Ever since I was a kid, I was indoctrinated into praying three times every day. I never challenged or asked questions about what I was saying, nor did I understand it either. I did not particularly enjoy prayer or find meaning in it. I found it monotonous, uninspiring, and boring. It wasn't until I was in Israel for my gap year that I went to my first Carlebach minyan on a Friday night. According to Wikipedia, a Carlebach Minyan is a Jewish prayer service that follows the style of Rabbi Shlomo Carlebach and uses the melodies he composed for many prayers. These minyanim are distinctive for their emphasis on singing the liturgy, often using Carlebach's original nigunim. According to Rabbi Jonathan Rosenblatt, Carlebach "changed the expectations of the prayer experience from decorous and somber to uplifting and ecstatic as he captivated generations with elemental melodies and stories of miraculous human saintliness, modesty and unselfishness. "
This experience opened my eyes to the idea that music and melodies can be used to not only enhance one's involvement in their tefillah but to give people a new understating as to the reason we pray. Music stirs the soul and helps individuals reach places within themselves that they never thought possible. That evening, I found myself being enveloped by the music and the words naturally flowing from my lips; similar to hearing a favorite song of mine to which I begin to automatically sing to.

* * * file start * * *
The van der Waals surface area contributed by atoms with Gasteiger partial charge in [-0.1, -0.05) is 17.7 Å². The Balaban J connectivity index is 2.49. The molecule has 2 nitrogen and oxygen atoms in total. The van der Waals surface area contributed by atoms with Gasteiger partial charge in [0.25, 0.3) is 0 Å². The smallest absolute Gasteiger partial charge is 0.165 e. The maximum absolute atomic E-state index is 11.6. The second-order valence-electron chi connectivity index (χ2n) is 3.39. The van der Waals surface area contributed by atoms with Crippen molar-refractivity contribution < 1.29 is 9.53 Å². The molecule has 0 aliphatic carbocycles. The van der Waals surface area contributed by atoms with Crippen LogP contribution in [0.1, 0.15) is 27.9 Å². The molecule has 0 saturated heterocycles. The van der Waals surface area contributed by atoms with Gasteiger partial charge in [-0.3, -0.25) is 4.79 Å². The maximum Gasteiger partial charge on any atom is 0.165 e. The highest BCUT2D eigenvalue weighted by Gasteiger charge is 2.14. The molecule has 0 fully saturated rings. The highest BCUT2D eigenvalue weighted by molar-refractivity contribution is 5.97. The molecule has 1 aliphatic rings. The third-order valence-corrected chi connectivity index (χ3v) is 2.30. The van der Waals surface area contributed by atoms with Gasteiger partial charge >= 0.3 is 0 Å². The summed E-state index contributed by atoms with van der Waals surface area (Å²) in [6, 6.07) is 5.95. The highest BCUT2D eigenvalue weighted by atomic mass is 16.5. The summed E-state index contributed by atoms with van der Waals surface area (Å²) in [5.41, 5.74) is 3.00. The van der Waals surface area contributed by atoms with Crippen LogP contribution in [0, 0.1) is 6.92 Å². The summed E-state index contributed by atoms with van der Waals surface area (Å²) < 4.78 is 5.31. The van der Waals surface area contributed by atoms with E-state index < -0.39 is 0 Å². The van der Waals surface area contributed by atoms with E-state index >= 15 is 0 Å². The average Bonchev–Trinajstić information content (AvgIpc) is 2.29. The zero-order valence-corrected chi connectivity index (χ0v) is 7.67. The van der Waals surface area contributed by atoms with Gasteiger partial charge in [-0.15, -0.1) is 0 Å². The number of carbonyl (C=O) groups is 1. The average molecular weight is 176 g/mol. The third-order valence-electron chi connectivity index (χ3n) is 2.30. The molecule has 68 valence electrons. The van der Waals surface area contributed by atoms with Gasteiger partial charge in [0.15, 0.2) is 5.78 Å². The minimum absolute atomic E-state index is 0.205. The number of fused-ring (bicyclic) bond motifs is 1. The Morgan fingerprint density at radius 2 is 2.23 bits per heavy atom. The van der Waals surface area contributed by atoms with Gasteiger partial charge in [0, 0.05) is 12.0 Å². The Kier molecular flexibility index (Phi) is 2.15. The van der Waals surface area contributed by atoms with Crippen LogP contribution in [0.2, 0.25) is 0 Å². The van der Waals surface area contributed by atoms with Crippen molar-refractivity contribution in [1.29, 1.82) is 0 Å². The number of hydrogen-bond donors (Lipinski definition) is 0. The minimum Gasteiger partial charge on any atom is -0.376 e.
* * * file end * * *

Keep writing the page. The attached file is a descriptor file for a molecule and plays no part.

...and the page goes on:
I recently received an email from a parent / teacher that said:
This is wonderful! I enjoy listening to the 3rd graders singing! As a mom, I'm so happy that they are learning this and as a teacher, I think it's sooo important since I can tell you that when I davened with the 4th graders Hallel in years past, many were not familiar with all the tunes and subsequently the words were unfamiliar as well. Hopefully, this will alleviate these weaknesses!
Every year, I look forward to a special musical concert given by Neshama Carlebach and the Green Pastures Church Gospel Choir on Dr. Martin Luther King Jr. day. This concert is comprised of Shlomo Carlebach's music sung by his daughter and the Gospel Choir. Never have I heard the words of the Tefillah and the Tanach come to life in song and dance like it does at that concert. The energy, excitement, and unity is a beautiful reminder of the unique Jewish community in which we come from and the respecting non Jewish communities in which they come from. I leave every time thinking, "if we prayed like that everyone would be one step closer to God". I guess we have to start somewhere!